Grains, Carbohydrates & Natural Weight Loss | Health Newsletter

Date: 02/16/2004    Written by: Jon Barron

Low Carb Craziness: Part 3

In this newsletter issue we're going to focus on that mysterious miracle grain, but before we do, let's review quickly.

Cutting refined carbs and minimizing high glycemic grains and starchy vegetables from your diet makes all the sense in the world. Replacing those foods with large amounts of meat and dairy and artificial sweeteners does not - particularly since you can get all of the benefits associated with these diets without the negative side effects.

And how did we get lost in such craziness? Quite simply, we were once again seduced by our love of broad stroke generalizations.

  • Generalization: Fat is bad. Specific: That's wrong! It misses the distinction between good (essential) fats and bad fats.
  • Generalization: Saturated fat is bad. Specific: Wrong again! The right kind of saturated fat is essential. Coconut oil, one of the most saturated fats in existence, is one of the healthiest fats you can eat.
  • Generalization: Carbohydrates are bad. Specific: Strike three! There are good carbs and bad carbs and, in fact, some carbs are just plain essential. (By the way, kudos to Dr. Mercola, who avoids this trap by calling his diet the No Grain Diet. But as it turns out, even that statement, as specific as it first seems, is still too much of a generalization and misses the mark!)

A Grain Is Not Necessarily a Grain

Is wheat a grain? Of course, everyone would agree that wheat is a grain. Is wheat bad on a low carb diet? Again, wheat (even whole grain) is problematic on a low carb diet.

But what about wheat grass? Many people feel that the grass that grows the first few days after wheat sprouts is one of the healthiest foods on the planet. Is wheat grass a carbohydrate? Absolutely. Is it okay to eat on a low carb program?? Well, many people would say that as a grass, it's more like a vegetable than a grain. An unusual definition of vegetable to be sure, but let's go with it.

But what about a wheat berry sprout? What about sprouts in general? Are they carbs? Yes. Absolutely. Are they grains? Interesting question. At what point in the growing process does a grain become a plant?

And then there are "pre-sprouts." Take oats. There's a huge difference between rolled oats cooked in boiling water and whole oat groats put in a thermos overnight with hot water. Yes, they both taste just like warm oatmeal in the morning, but you can plant the puffed up "pre-sprouted" groats in the ground, and they will grow!! They haven't sprouted yet, but the proteins and carbohydrates have been transformed. The pre-sprouted groats are still alive. They will grow. And yet they are not a plant. They are not sprouts. They are still grains, but they are transformed. They are a different animal, with remarkable properties. They are pre-sprouts.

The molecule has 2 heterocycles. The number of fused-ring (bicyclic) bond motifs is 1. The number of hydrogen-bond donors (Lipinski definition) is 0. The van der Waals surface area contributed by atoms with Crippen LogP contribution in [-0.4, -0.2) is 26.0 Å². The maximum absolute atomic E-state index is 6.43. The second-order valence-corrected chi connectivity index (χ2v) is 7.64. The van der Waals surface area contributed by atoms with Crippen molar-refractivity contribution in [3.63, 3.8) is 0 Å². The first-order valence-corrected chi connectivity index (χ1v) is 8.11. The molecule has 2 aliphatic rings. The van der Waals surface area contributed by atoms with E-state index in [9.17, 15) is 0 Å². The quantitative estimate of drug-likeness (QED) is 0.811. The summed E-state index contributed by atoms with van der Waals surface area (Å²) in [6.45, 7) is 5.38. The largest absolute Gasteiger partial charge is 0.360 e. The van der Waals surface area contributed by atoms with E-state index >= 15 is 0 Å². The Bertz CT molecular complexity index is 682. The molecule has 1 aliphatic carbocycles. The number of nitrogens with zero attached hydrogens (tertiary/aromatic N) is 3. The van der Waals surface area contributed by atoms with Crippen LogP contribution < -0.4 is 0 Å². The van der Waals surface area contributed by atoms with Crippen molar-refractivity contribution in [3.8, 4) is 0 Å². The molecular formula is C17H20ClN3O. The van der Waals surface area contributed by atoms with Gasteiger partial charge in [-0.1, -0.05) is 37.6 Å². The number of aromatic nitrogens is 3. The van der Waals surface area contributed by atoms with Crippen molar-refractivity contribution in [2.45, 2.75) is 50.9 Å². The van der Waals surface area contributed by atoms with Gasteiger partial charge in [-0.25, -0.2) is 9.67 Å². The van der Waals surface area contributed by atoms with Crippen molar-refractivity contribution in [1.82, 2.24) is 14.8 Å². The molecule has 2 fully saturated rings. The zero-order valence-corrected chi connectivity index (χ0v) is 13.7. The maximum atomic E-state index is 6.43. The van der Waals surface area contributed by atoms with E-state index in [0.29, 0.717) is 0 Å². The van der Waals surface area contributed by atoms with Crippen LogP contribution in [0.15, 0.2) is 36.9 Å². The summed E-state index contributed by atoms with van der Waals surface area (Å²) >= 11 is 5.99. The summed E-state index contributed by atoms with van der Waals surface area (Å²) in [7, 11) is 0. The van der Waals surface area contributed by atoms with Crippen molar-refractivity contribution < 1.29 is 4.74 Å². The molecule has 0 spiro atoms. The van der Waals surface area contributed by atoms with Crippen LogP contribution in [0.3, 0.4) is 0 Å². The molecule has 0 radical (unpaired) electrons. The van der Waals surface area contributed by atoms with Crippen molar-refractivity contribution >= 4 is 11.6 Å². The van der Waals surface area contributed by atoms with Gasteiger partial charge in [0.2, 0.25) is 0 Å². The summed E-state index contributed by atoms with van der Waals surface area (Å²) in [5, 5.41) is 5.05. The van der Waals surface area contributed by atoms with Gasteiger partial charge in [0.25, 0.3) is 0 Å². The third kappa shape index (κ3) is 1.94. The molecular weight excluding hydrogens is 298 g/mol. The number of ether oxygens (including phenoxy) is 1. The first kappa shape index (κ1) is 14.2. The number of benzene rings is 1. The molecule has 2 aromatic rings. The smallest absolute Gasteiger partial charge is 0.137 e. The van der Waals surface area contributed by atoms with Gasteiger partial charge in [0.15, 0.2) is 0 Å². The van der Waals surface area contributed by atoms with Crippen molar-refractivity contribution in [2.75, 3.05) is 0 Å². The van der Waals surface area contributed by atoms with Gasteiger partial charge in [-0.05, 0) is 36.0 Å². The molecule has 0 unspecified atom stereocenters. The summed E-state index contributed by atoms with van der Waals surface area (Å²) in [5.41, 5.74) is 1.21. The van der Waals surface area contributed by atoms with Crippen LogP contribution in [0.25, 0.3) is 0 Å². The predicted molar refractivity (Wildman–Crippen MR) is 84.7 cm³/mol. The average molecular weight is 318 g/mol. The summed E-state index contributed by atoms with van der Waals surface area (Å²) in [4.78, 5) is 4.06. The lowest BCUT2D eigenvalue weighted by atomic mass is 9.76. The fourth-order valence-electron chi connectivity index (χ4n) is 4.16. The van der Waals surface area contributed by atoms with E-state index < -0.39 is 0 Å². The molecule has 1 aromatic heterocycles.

Which brings us to the question at hand. What is the miracle grain that I have been hinting at over the last two newsletters?

It's pre-sprouted barley.


Before we actually get into the details of Aktivated Barley, we need to look briefly at barley in general.

Research conducted in Canada, the United States, and Australia has shown that barley can play a significant role in lowering blood cholesterol in hypercholesterolemic subjects. Other studies have shown that non-insulin dependent diabetics (Type II) had improved blood glucose levels as a result of including barley in their diet. It should be noted that barley rates an astoundingly low 27 on the glycemic index. That's 22 percent less than skim milk! And yet which one is banned form the low carb no grain diets?

In addition, barley has high concentrations of tocotrienols, antioxidant compounds that work to suppress the activity of the first rate-limiting enzyme (HMG-CoA Reductase) in the liver, thus reducing cholesterol synthesis. And barley is one of the highest known sources of beta-glucans, carbohydrates (there's that word again) that have remarkable immune boosting properties and have been shown to improve blood glucose and lipid levels among diabetics in clinical trials.

Historically, barley has been used for thousands of years. The Roman army marched on it. It was the primary staple of their diet. They picked up that trick from the Greek gladiators who trained on it and were known as "barley eaters." (So much for meat being the food of choice for macho men.)

In ancient Rome, a food made from spouted barley, honey, and colostrum was used to sustain infants whose mother's had died in childbirth. In more recent years, the same formula has been used by the UN to prevent starvation in Third World countries.

Aktivated Barley

The problem with sprouted barley is that it's extremely gelatinous. All attempts to dry it and package it for commercial distribution failed until a company in Sweden, called Nutritech International, figured out a way to use low-temperature steam (produced in a partial vacuum) to take the barley just up to the point of sprouting -- before it turns gelatinous, but after the point where all the proteins and carbohydrates have been converted, and at a temperature low enough so that no enzymes are damaged.